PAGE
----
Hacking Team hack 'could have been state-sponsored'

Company's CEO cites complexity of attack as evidence for state backing

Tags: Hacking Team (www.hackingteam.it/)
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Hacking Team hack 'could have been state-sponsored' Hacking Team has advised its customers to stop using its products
By  Tom Paye Published  July 13, 2015

Hacking Team, the Italian cyber-security firm that was the victim of a 400 GB data breach last week, has said that the attack might have been carried out by a government.

The firm, which peddles what is essentially spyware to government organisations, said to La Stampa newspaper that the attack's complexity suggested that it was carried out by either a state or else someone with large funds at their disposal, Reuters reported.

The company's CEO, David Vincenzetti, did not make any formal accusations on who he thought was behind the attack.  

As a result of the hack, Hacking Team has advised its customers to stop using its products, at least until it can push out updates to plug the leak. However, the company has also warned customers that systems may remain vulnerable even after a patch. The source code for some of the company's programs have been published online.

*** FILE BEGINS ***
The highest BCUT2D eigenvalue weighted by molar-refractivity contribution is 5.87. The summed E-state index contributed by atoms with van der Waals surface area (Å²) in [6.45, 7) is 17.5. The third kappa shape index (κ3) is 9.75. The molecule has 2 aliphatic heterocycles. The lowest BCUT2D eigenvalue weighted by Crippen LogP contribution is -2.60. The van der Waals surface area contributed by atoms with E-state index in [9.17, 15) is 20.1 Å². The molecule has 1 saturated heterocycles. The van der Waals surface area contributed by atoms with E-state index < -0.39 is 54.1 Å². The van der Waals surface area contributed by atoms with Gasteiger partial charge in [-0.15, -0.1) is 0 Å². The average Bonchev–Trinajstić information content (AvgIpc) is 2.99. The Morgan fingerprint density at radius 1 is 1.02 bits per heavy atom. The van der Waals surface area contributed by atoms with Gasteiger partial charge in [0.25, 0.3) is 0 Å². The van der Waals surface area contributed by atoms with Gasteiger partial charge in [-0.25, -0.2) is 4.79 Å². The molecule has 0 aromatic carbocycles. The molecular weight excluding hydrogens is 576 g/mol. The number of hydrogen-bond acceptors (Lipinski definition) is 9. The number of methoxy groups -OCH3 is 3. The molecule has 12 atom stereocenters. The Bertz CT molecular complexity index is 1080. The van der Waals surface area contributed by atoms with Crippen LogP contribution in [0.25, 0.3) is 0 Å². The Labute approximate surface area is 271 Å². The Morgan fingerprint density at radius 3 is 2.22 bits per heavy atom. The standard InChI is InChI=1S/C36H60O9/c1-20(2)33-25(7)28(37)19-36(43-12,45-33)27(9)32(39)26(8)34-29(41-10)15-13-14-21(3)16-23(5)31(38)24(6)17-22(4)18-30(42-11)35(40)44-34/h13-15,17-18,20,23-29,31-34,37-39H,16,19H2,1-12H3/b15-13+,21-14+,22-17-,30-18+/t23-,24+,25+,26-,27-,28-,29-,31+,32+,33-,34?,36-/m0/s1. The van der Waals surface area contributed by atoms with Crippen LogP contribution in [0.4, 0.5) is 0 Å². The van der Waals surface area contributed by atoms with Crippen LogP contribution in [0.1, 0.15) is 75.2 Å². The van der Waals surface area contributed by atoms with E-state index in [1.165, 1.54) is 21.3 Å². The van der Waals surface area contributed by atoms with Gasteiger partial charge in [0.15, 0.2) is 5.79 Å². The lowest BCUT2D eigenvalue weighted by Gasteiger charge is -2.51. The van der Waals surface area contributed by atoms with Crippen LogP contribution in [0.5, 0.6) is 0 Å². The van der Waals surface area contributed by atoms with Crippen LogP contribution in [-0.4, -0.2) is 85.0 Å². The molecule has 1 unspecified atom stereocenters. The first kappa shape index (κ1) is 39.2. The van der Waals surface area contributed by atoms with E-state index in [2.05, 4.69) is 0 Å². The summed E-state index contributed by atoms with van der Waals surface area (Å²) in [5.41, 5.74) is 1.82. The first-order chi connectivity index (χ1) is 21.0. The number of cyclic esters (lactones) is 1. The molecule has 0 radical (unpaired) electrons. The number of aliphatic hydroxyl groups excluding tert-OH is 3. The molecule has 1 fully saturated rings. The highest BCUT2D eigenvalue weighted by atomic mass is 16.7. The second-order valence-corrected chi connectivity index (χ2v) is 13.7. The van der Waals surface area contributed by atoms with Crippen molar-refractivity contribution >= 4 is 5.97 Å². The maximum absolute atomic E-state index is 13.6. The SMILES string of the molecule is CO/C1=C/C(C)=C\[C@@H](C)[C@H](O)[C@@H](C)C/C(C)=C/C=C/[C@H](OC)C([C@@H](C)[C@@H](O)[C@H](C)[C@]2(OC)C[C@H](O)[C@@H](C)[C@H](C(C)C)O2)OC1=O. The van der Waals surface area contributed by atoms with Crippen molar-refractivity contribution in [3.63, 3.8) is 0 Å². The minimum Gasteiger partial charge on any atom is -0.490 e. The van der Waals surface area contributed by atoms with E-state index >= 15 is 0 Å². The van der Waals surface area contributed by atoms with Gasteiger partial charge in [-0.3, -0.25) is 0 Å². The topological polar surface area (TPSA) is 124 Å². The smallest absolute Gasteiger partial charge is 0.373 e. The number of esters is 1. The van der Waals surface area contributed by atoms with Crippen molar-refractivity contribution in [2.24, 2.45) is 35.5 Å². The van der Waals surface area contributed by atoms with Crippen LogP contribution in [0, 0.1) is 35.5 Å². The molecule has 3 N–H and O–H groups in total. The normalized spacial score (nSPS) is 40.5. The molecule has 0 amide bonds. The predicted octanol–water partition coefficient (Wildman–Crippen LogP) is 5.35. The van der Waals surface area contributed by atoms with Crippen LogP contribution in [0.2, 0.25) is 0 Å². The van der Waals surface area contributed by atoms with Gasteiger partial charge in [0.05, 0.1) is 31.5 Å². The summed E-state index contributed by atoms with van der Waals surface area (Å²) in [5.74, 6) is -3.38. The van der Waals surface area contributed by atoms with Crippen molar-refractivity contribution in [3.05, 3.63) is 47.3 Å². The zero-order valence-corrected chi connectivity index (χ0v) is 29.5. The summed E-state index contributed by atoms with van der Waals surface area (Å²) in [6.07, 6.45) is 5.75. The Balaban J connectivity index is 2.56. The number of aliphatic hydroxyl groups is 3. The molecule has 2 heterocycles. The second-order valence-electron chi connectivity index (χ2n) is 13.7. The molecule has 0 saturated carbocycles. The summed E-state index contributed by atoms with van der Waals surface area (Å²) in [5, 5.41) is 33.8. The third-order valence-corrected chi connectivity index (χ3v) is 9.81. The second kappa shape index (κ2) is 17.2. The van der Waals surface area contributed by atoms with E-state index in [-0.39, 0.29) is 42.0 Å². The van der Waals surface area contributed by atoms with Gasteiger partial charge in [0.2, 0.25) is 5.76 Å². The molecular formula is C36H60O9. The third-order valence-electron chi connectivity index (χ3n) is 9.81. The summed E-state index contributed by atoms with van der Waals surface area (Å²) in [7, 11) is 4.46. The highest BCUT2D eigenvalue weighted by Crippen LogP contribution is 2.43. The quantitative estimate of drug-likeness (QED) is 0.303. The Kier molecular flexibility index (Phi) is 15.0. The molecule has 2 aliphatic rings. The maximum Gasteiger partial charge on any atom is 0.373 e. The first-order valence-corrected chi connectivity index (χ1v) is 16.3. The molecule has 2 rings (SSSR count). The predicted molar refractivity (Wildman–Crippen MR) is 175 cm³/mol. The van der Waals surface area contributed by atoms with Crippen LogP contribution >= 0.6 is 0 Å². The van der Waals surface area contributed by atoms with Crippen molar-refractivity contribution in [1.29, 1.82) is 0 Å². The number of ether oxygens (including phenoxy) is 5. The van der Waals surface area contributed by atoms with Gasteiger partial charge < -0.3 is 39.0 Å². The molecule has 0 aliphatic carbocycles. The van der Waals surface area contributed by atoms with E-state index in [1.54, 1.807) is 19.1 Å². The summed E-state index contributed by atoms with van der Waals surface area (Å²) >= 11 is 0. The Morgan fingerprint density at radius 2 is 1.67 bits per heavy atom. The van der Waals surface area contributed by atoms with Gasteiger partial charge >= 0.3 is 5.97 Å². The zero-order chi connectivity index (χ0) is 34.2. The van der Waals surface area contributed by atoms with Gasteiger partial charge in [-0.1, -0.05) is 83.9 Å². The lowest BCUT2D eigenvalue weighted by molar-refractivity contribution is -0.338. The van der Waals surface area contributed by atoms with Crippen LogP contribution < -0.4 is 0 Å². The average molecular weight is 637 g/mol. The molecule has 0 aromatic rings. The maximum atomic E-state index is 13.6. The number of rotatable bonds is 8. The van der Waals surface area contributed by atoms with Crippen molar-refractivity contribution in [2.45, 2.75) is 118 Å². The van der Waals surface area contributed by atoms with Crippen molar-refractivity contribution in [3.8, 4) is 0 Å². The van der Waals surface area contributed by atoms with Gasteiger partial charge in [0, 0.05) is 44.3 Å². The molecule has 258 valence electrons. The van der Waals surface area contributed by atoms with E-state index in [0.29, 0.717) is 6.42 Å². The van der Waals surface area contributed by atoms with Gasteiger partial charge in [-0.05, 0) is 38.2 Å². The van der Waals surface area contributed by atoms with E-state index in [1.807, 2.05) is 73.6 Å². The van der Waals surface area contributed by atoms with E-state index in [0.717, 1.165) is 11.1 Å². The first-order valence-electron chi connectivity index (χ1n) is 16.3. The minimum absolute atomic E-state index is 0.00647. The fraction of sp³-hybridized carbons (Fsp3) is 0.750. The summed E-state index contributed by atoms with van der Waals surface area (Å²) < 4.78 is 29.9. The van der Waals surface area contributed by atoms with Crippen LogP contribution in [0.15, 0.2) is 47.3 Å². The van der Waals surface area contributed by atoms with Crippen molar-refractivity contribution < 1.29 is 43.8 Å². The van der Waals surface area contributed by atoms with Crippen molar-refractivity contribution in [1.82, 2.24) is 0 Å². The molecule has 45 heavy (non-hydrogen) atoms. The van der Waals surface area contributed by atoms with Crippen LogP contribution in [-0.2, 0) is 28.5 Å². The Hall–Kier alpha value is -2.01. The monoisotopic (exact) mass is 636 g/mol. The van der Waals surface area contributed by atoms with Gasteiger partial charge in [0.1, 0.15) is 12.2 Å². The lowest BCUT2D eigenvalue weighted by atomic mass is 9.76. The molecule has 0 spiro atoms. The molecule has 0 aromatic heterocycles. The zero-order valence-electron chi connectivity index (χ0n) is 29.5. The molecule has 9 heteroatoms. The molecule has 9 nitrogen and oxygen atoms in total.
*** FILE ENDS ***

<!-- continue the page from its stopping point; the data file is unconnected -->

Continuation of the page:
"Hacking Team's investigation has determined that sufficient code was released to permit anyone to deploy the software against any target of their choice," Hacking Team said in a statement.

"Terrorists, extortionists and others can deploy this technology at will if they have the technical ability to do so."

The company operates legally under Italian laws, selling intrusion and surveillance software. It's website includes splashes of phrases such as, "Thousands of encrypted communications per day. Get them in the clear", "Invisible to the target. Evade computer security" and "Total control of your targets. Log everything you need. Always. Anywhere they are."

Condemned by Reporters Without Borders on its Enemies of the Internet list, the company has drawn scorn from privacy advocates in the past, for its sale of legal software tools to governments and law enforcement agencies. One of its products, Da Vinci, has been tied to numerous cases of privacy invasion around the world.

The company's customer list, leaked as part of yesterday's trove, includes organisations in Italy, the US, the ex-Soviet bloc, South East Asia and the GCC.

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